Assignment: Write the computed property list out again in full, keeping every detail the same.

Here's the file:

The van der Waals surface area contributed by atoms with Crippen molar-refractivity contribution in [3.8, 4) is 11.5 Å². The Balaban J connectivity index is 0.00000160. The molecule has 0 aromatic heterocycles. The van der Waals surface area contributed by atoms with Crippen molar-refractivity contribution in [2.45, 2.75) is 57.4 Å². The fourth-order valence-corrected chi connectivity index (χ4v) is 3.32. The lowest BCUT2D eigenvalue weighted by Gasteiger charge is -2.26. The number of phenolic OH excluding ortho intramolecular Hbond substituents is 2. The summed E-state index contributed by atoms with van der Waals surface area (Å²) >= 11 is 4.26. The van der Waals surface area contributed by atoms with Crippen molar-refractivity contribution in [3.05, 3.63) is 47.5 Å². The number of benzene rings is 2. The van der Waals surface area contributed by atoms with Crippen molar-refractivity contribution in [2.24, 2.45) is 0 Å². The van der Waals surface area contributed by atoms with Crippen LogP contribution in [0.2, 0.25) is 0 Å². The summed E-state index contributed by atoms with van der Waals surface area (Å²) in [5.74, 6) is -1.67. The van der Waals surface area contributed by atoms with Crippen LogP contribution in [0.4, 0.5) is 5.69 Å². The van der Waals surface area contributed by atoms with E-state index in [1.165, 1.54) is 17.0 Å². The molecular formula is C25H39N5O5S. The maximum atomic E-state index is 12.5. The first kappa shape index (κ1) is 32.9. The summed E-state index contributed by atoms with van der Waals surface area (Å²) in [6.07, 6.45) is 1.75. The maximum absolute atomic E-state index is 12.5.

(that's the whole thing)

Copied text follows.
The van der Waals surface area contributed by atoms with Crippen molar-refractivity contribution in [3.8, 4) is 11.5 Å². The Balaban J connectivity index is 0.00000160. The molecule has 0 aromatic heterocycles. The van der Waals surface area contributed by atoms with Crippen molar-refractivity contribution in [2.45, 2.75) is 57.4 Å². The fourth-order valence-corrected chi connectivity index (χ4v) is 3.32. The lowest BCUT2D eigenvalue weighted by Gasteiger charge is -2.26. The number of phenolic OH excluding ortho intramolecular Hbond substituents is 2. The summed E-state index contributed by atoms with van der Waals surface area (Å²) >= 11 is 4.26. The van der Waals surface area contributed by atoms with Crippen molar-refractivity contribution in [3.05, 3.63) is 47.5 Å². The number of benzene rings is 2. The van der Waals surface area contributed by atoms with Crippen molar-refractivity contribution in [2.24, 2.45) is 0 Å². The van der Waals surface area contributed by atoms with Crippen LogP contribution in [0.2, 0.25) is 0 Å². The summed E-state index contributed by atoms with van der Waals surface area (Å²) in [5.74, 6) is -1.67. The van der Waals surface area contributed by atoms with Crippen LogP contribution in [0.4, 0.5) is 5.69 Å². The van der Waals surface area contributed by atoms with E-state index in [1.165, 1.54) is 17.0 Å². The molecular formula is C25H39N5O5S. The maximum atomic E-state index is 12.5. The first kappa shape index (κ1) is 32.9. The summed E-state index contributed by atoms with van der Waals surface area (Å²) in [6.07, 6.45) is 1.75. The maximum absolute atomic E-state index is 12.5.